Three weeks on, it is becoming increasingly clear that the United States' struggle against terrorism will likely be less a hot fight than a multidimensional strategy of perseverance.
Retaliation for the Sept. 11 strikes against New York and Washington might yet come at any moment. Osama bin Laden remains a key target for US military forces.
But to this point, the US response to the attacks has belied the Bush administration's initial warlike rhetoric. Official actions have emphasized domestic security, freezing of suspects' financial assets, and the construction of an international antiterror coalition.
The analogy seems less with the Gulf War than with the cold war - America's long, twilight struggle against communism. As in the cold war, virtually all the nation's priorities and commitments are being rethought, with the containment, and eventual rollback, of an overarching threat in mind.
"The one place you can most clearly make the comparison to the cold war is how this is going to be the central focus of US foreign policy," says Walter Russell Mead, a senior fellow at the Council on Foreign Relations in New York.
From the first, President Bush has talked about the terrorism fight as a long and difficult one that will test the national will as much as it does the Marines.
But the bellicose nature of some of his early remarks, such as his desire to catch Osama bin Laden "dead or alive," implied that military moves might be imminent. Combined with reports of troop movements, the authorization of a call-up of the reserves, and the administration's very use of the word "war," many Americans received the impression that the 82nd Airborne might shortly be arriving on the outskirts of Kabul.
In reality, the emerging US strategy has two obvious layers, say officials and experts outside government. The first is the hunt for the immediate perpetrators of the Sept. 11 attacks. Rather than a quick US military strike, this is likely to involve special-operations missions. It involves brainpower - via intelligence and international police work - as much as bullets.
The second is the reorganization of national life, insofar as possible, in an effort to render Americans safe from fear of sudden attack. However difficult the bin Laden manhunt must be, it is this secondary layer that would require the most profound changes - in everything from the US budget to America's relationship with Russia, or China, or Iran.
As the cold war was a fight against communism, the terrorist war will be a struggle against a new "ism": radical Islamic extremism.
That makes it a war of ideas as much as a war of force, notes Michael McFaul, a senior associate at the Carnegie Endowment for International Peace. And a war of ideas is necessarily a multifaceted one. It will involve an effort to win the hearts and minds of at least some in the Middle East who might otherwise be sympathetic to radical Islamists' anti-Western message.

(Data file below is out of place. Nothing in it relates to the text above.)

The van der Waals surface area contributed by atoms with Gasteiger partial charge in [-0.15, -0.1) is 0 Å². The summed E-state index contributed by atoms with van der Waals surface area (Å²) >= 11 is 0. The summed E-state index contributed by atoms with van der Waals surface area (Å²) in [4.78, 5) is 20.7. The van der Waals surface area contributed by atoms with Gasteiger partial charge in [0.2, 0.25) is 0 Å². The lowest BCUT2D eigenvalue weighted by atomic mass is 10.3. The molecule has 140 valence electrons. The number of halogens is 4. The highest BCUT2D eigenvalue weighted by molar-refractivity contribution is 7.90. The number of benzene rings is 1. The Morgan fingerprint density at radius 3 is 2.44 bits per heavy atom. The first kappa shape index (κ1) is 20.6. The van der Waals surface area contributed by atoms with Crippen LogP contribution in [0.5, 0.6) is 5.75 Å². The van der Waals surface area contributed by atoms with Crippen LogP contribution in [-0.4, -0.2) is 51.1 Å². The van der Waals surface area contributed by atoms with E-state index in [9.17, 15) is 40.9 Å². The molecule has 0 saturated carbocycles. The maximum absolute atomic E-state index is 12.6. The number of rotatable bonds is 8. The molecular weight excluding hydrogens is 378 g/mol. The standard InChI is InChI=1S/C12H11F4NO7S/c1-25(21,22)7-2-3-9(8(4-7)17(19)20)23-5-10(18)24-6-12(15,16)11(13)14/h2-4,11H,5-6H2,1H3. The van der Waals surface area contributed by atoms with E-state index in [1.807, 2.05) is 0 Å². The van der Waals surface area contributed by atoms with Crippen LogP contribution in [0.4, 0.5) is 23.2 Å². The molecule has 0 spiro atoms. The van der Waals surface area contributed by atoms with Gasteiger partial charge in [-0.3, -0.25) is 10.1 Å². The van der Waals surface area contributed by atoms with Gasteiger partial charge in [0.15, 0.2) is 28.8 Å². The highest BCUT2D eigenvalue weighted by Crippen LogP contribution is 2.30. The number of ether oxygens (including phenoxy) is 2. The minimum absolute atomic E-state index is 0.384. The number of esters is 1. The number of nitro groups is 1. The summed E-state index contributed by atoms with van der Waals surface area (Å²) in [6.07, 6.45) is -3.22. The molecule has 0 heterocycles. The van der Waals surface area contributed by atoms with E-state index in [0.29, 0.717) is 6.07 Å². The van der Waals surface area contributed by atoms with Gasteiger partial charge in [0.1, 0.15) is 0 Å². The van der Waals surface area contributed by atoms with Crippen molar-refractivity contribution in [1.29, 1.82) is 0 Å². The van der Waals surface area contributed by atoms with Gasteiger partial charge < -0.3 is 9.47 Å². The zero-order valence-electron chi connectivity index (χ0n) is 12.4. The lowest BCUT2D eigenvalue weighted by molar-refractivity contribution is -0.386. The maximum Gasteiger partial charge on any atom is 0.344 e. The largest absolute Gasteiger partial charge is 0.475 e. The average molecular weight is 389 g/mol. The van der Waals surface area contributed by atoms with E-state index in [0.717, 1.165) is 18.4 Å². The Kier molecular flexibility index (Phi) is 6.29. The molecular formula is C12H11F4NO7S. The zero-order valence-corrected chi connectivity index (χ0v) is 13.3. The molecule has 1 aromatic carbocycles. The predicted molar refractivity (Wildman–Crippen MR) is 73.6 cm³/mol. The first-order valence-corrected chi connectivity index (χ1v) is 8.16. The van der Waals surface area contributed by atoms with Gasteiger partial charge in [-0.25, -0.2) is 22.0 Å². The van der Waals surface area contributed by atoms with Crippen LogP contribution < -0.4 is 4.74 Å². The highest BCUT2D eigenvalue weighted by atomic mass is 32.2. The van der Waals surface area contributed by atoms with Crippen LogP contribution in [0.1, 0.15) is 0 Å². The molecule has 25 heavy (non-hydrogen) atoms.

Force alone is unlikely to completely stamp out Al Qaeda, much less all terrorism of global reach. Experts estimate that Al Qaeda has cells in 50 countries.
But draining sympathy for Al Qaeda's aims, while chipping away at the willingness of nations such as Afghanistan and Sudan to be terrorist safe harbors, can contain the threat, and perhaps begin to reduce it. "The feeling in the cold war was if we could stop their expansion, the communists would collapse from the weight of their system," says Mr. Mead. "This is more of a criminal containment, with the mission being to keep incidents at an acceptably low level."
The importance of the terrorist fight also means that henceforth much of what the US government does will be seen through a single lens. Thus, budget planning now revolves around the billions presumed necessary for new military spending, as well as attack recovery.
As in the cold war, this also has meant a sudden and strict reordering of US relationships with other nations.
It is not quite a judgment of "either you are with us or against us," to paraphrase Mr. Bush. But it is close. Suddenly, the world is being divided into two camps. On one are those with the US and those, such as Iran, that the US hopes might be of some help in the future.
On the other side are nations in the crosshairs - Afghanistan being the most obvious and notable among them.
"The effort the Bush administration is trying to launch is like the cold war in that we have an organizing principle for foreign policy," says James Lindsay, a senior fellow at the Brookings Institution in Washington. "But the strategies we use will be different."
That can be seen clearly in the allegiances that have already been pledged. Most notably, Russia has decided that embracing US aims in this regard serve its national interest. Only weeks ago, for President Vladimir Putin to agree to the deployment of US forces in former Soviet republics that border Afghanistan would have been virtually unthinkable. But Mr. Putin has clearly thrown in his lot with the West - and in doing so, perhaps gained some respite from US criticism of Russia's own human rights abuses in its war against Chechnya.
Pakistan has similarly already seen a quid for its quo of signing up in the US effort. The US has moved to lift economic sanctions on Pakistan that were part of the US nuclear-nonproliferation effort. For the risk Pakistani officials are taking of angering their own population's many bin Laden sympathizers, they are further expecting millions in US aid.
Cold-war containment was ultimately successful - but it had its excesses, too. McCarthyism spawned by the fears of the early years of communist confrontation robbed many Americans of their basic liberties. The US overlooked the thuggishness of many of its allies in the war against what many officials perceived as a communist tide. The US won the cold war - but it paid a "high price" along the way, says Mr. Lindsay.